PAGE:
Bauckham postulates that Philip of Side has mistaken Papias for Quadratus, and ‘one source, no source’, he deceitfully disposes of these two important witnesses. However, in the Papias fragment he provides, Philip of Side shows that he is well-informed about Papias, so I think these two fragments independently inform us about a chronology problem in the origins of Christianity as presented in the Gospels.
My second ‘intellectual honesty’ objection is the way Bauckham discusses three of the apostle names: Iskarioth, Zealot and Bariona. For Judas Iskarioth he only gives the explanation ‘from (the village of) Kerioth’, not even mentioning the ‘Iskarioth = sicarios’ hypothesis, which shows Judas as a possible ‘dagger fighter’, a member of the guerilla fighters faction which was active in the 50’s and 60’s of the first century CE (the decades preceding the war against the Romans). The same for Simon the Zealot, about whom Bauckham develops a strange argument: because in the relevant sources the name Zealot does not appear before the outbreak of the Jewish war in 66 CE, Simon is not a real (military and insurrectionist) zealot, but a zealot in a broader sense, to be interpreted as ‘zealous for the law’. For Bariona (Simon Bariona), Bauckham uses the same method of silence as for Iskarioth: he doesn’t mention the possibility that Bariona is not ‘bar Jonah’ meaning ‘son of Jonah’, but may refer to Simon as a member of the biryonim (singular biryona), the ‘outlaws’ or ‘brigands’ who are also associated with the rebellion against the Romans. Bauckham purposefully writes these apostles away from the war period.

Let’s now turn to the major objections.
A first major objection is to be found in Bauckham’s discussion of the Gospel of John. Bauckham extensively discusses this Gospel, and brilliantly shows that the fourth Gospel is not just ‘the last and the least trustworthy’, but that it is much more important and trustworthy than is generally accepted because it has been written by one of Jesus’ disciples, and not by just one of them, but by Jesus’ beloved disciple. But Bauckham doesn’t tell the other part of the story. How did this authorship happen chronologically, accepting that Jesus was crucified around 30 CE and the Gospel of John was written around 90 CE? Let’s suppose that John was a young man, in his twenties, when Jesus was crucified. Then he wrote his Gospel when he was about 85 years old. Although this is not impossible biologically, it is highly improbable for several reasons.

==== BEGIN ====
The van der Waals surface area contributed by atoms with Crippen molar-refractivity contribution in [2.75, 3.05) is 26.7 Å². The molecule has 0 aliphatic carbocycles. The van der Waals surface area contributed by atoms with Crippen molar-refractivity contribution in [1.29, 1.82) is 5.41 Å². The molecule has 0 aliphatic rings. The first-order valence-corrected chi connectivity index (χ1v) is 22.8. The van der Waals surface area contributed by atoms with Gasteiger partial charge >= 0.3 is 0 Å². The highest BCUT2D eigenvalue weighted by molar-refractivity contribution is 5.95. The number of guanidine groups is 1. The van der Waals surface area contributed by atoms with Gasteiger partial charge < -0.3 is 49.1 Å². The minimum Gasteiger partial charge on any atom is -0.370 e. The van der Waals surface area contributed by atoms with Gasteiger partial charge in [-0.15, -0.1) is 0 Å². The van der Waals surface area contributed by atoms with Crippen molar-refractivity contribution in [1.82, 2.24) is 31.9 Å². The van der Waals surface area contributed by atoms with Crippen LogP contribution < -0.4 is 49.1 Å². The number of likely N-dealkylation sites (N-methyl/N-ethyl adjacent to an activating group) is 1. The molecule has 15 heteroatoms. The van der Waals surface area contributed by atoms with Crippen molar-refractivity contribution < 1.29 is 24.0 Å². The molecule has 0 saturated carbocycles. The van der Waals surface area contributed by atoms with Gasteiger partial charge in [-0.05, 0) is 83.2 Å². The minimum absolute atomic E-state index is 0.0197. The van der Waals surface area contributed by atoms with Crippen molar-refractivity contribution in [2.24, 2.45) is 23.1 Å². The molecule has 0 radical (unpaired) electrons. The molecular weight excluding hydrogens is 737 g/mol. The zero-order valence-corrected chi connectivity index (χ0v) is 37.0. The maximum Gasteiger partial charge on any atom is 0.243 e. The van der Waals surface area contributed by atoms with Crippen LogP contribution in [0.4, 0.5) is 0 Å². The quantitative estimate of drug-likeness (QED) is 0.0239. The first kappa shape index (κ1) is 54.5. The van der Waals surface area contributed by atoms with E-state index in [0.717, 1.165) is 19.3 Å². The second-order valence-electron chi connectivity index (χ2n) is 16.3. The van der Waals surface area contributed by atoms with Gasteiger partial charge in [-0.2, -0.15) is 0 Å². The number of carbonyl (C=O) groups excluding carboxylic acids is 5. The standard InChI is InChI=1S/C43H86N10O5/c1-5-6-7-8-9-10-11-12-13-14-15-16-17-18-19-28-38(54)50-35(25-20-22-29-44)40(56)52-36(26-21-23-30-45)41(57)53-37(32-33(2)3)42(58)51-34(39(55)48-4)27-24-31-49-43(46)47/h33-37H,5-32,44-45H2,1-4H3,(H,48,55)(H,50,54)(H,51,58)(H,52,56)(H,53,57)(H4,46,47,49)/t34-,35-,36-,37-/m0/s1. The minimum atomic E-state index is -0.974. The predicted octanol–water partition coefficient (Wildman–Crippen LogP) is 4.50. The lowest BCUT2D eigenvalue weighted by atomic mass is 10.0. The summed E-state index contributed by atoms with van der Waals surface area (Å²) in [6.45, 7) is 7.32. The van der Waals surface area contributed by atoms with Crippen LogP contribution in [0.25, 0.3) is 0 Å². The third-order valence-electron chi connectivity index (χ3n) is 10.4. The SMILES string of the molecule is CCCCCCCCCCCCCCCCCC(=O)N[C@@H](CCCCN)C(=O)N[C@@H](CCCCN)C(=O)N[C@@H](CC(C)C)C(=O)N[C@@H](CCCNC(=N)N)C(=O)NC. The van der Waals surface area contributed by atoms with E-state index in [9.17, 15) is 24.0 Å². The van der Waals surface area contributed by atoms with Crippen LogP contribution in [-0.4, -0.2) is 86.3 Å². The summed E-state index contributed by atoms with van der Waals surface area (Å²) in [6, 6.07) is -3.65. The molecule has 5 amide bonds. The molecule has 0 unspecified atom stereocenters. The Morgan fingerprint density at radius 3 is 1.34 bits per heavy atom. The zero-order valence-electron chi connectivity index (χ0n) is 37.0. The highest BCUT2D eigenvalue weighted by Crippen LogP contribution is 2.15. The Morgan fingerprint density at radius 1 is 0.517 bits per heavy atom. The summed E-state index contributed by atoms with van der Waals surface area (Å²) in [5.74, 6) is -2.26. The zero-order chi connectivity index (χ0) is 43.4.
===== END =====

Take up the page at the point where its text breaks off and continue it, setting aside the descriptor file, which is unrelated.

A first reason is that the circumstances of life were much more uncertain during that era than nowadays. Bauckham himself gives a nice quote from the Church Father Irenaeus (second half of the second century): ‘For everyone will admit that the age of thirty is that of someone still young and this period of youth extends to the fortieth year. It is only from the fortieth and fiftieth year that a person begins to decline towards old age.’ How then do we have to imagine John waiting until his very old age to write down the exceptional events he experienced 60 years ago?
A second reason is comparison. As far as I know no other author in world history has ever waited so long to commit his story to paper, and as far as I can see there is no reason to accept John as an exception. This huge delay just doesn’t make sense, the more because what Jesus and his companions experienced was so spectacular that the motivation to write it down quickly was greater than for any other author experiencing less important things.
One could also imagine that writing practice in Antiquity was quite different from our days. But as far as I know there are no examples of first reports following four decades after the events. In the same years as the first Gospel (shortly after 70 CE) Josephus wrote his account of the war of the Jews against the Romans (66-70 CE). Also Paul wrote his letters to the communities he founded shortly after he founded or visited them, without any significant delay.
The argument in the Gospel of John also extends to the canonical Gospels in general. Bauckam emphasizes several times that the Gospels are biographies (‘bioi’), and he also asserts that ‘in their close relationship to eyewitness testimony the Gospels conform to the best practice of ancient historiography’ (p. 310). But this ‘best practice’ implies that the accounts, stemming from the authors themselves or from the eyewitnesses they interrogated, were recorded soon after the events.
Because when taking the traditional chronology for granted this huge time gap between the events and their report has to be filled, an enormous literature on the subject has seen the light. Bauckham also sets himself the task to do so. ‘Oral history’, ‘tradition’ and ‘recollecting memory’ are the main concepts of this section of the book. Although the ‘recollecting memory’ theory is interesting in itself, this section of the book is not at all convincing. The whole ‘tradition’ concept is an empty vessel which doesn’t provide any sound argument of how information was stored and passed during these ‘tradition’ decades. Bauckham extensively fights the form criticism school of biblical scholarship and he is right to do so, but I believe the disease of his theory if only slightly different. These three concepts are only rationalizations of something which doesn’t make any sense.
In the same spirit Bauckham postulates that the Gospels were written when and because the eyewitnesses were old and on the brink of death. How should we imagine this concretely? As already said before, life was fragile then. How did the Gospel writers cope with the uncertain life conditions of the eyewitnesses and themselves? Did Mark think in 60 CE: Peter is 55 years old now, he seems to be in good health, I shall wait some more years to write down his story which I already know for (many/some) years? Did he continue thinking so year after year without taking his pen and a scroll of papyrus?